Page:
But we are modern people, right?  Does God talk to us?  How?

I recently introduced somebody to the Examen prayer, and this refreshed my own practice. Basically, it means I take 10 or 15 minutes at the end of the day to ask Jesus for light to see where I was closest to the mark and where I had fallen away. Let’s be honest, it takes courage, because it can be scary… but also needful…. to know where I’ve  fallen short (so I don’t keep doing that thing) and where I’ve been on target (so I can persist with that even if it’s not easy).  This clarity only happens when I’m brave enough, or quiet enough, or confident enough, or loved enough, to get real.

One of the reasons we read scripture every Sunday right here is because Bible stories are nearly always about what happens when things get real.

Getting real is when I take a break from the FB version of my life–whether it’s smiles or other effects for the world camera–and as Jesus says, “go into your chamber”.

Marcus Borg, in The Heart of Christianity (a book I recommend) is grappling theologically with the question of whether God is personal, or person-like, or transpersonal, or (his choice) more than personal.  He quotes Frederick Buechner:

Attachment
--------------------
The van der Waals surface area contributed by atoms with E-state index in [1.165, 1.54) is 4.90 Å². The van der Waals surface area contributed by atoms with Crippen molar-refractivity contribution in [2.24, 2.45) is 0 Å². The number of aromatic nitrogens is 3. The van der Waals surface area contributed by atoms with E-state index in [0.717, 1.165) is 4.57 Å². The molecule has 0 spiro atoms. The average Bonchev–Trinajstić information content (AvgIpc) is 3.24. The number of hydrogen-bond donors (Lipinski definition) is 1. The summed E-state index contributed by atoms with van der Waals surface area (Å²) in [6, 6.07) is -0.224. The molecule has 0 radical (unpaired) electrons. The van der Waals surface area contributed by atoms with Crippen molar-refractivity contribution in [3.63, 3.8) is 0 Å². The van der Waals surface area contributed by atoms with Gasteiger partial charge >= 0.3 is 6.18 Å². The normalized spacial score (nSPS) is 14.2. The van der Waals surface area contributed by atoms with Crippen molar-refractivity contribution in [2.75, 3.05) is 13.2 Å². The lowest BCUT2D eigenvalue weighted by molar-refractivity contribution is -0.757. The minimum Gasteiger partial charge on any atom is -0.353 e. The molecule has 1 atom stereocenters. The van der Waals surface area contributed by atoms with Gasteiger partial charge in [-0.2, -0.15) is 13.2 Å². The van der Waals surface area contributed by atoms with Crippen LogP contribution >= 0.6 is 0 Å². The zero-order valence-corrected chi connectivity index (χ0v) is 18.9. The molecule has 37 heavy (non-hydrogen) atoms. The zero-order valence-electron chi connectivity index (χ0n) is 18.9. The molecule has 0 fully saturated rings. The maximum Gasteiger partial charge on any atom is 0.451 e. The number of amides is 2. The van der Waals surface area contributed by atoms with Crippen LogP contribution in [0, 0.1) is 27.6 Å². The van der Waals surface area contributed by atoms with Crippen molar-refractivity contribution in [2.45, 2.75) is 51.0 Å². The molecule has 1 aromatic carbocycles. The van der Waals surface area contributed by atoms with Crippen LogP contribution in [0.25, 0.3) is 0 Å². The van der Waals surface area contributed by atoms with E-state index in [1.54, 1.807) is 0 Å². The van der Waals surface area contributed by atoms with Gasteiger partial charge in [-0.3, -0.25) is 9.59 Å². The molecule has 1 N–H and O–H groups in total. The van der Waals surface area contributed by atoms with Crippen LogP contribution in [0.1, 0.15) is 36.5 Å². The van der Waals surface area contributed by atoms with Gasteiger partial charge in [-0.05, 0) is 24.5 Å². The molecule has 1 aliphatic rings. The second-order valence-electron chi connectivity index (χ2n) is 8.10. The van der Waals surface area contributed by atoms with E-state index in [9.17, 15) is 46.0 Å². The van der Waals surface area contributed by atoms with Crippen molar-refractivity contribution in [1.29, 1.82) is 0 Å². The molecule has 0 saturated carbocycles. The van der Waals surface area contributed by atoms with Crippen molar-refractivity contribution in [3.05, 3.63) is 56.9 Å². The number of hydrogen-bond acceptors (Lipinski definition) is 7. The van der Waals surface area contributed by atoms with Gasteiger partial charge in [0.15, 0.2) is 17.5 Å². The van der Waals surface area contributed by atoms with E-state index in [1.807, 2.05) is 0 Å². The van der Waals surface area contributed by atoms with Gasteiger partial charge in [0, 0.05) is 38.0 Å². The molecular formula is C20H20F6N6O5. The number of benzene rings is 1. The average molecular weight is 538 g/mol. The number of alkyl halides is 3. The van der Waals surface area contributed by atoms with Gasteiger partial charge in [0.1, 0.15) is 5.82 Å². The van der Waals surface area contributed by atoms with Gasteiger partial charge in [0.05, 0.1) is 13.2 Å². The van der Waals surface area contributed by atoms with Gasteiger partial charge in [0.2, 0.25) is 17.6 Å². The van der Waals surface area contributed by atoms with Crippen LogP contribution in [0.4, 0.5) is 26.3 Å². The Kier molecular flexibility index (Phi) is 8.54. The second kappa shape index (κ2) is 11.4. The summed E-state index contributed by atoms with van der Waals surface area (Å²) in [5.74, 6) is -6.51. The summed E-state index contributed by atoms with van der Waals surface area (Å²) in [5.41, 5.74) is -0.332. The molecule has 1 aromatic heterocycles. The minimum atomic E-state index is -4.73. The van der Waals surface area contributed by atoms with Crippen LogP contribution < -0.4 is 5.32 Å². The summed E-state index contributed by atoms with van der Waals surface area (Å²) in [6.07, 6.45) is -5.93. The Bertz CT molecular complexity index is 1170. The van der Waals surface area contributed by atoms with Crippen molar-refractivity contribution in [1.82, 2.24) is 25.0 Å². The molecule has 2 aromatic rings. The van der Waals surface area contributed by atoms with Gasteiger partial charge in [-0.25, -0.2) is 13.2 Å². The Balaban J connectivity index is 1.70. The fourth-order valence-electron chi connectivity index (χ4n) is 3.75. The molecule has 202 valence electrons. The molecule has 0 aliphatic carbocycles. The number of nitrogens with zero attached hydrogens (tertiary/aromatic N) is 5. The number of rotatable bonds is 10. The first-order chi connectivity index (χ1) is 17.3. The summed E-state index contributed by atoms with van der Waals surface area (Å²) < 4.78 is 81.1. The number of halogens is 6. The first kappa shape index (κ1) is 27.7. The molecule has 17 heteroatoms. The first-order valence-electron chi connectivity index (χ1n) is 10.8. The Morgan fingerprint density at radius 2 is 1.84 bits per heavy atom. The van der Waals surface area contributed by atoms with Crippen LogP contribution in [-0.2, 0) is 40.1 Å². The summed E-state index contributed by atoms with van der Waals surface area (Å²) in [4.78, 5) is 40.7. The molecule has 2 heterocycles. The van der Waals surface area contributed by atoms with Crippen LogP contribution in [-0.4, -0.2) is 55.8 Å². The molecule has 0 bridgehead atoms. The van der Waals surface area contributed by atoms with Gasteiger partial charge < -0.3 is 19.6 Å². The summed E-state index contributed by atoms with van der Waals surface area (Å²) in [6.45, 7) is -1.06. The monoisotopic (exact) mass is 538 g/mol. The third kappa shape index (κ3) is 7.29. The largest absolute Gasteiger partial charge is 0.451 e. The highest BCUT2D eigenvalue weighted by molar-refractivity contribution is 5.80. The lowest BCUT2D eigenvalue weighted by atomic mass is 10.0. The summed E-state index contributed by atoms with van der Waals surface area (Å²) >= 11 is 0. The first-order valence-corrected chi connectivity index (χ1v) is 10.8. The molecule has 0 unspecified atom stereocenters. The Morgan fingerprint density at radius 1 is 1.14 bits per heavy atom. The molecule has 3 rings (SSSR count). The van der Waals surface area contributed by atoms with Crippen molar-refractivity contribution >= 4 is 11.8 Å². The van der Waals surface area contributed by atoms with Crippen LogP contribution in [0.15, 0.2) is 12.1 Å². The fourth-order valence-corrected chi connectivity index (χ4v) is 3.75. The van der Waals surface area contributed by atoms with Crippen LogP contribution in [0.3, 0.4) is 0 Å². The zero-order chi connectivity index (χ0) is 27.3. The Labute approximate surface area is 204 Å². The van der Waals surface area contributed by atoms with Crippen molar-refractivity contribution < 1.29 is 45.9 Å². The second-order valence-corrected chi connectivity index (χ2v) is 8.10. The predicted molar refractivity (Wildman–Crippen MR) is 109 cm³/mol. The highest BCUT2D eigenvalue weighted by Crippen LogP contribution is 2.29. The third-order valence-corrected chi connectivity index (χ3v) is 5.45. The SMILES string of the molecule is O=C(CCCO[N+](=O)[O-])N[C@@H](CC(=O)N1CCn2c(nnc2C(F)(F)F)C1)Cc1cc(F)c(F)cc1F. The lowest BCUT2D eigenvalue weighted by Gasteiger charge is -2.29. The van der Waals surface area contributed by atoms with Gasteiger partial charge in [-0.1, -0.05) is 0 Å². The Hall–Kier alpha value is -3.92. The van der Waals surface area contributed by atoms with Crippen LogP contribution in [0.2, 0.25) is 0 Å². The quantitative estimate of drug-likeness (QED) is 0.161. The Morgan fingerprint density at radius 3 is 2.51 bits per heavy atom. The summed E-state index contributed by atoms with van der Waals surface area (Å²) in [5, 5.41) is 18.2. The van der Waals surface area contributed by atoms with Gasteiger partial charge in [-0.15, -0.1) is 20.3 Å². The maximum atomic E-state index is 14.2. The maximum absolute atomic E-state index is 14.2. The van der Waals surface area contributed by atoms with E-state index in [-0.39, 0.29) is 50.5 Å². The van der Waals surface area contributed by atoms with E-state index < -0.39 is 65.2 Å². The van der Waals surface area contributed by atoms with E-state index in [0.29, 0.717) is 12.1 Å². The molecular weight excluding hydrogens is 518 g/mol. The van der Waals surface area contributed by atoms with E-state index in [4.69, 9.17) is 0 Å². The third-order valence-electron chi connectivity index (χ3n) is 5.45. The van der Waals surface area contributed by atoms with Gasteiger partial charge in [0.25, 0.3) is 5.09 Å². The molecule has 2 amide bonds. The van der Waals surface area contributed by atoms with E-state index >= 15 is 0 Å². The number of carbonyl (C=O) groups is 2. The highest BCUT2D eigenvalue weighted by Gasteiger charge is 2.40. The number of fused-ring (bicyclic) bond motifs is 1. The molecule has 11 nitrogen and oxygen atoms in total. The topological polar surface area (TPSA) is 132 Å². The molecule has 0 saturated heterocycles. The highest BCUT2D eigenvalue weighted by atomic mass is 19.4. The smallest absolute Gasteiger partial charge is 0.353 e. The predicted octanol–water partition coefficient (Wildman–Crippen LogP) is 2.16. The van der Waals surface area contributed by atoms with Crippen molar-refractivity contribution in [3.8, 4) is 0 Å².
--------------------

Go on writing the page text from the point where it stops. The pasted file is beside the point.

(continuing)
“Listen to your life.  Listen to what happens to you because it is through what happens to you that God speaks … It’s in language that’s not always easy to decipher, but it’s there powerfully, memorably, unforgettably.”

Borg goes on to caution that “Buechner does not mean that everything that happens to us is the direct will of God.  Rather, in, with, and under the events of our lives, we are addressed by God.

Getting real is also what seems to happen whenever Jesus is around, isn’t it? Just look at what happens in the New Testament whenever he met somebody new. And look at how things got real for Nathaniel!  Jesus didn’t so much “put him in his place” but lifted him into a place of truth, and it was from that place that he said “Teacher, you are the Son of God.”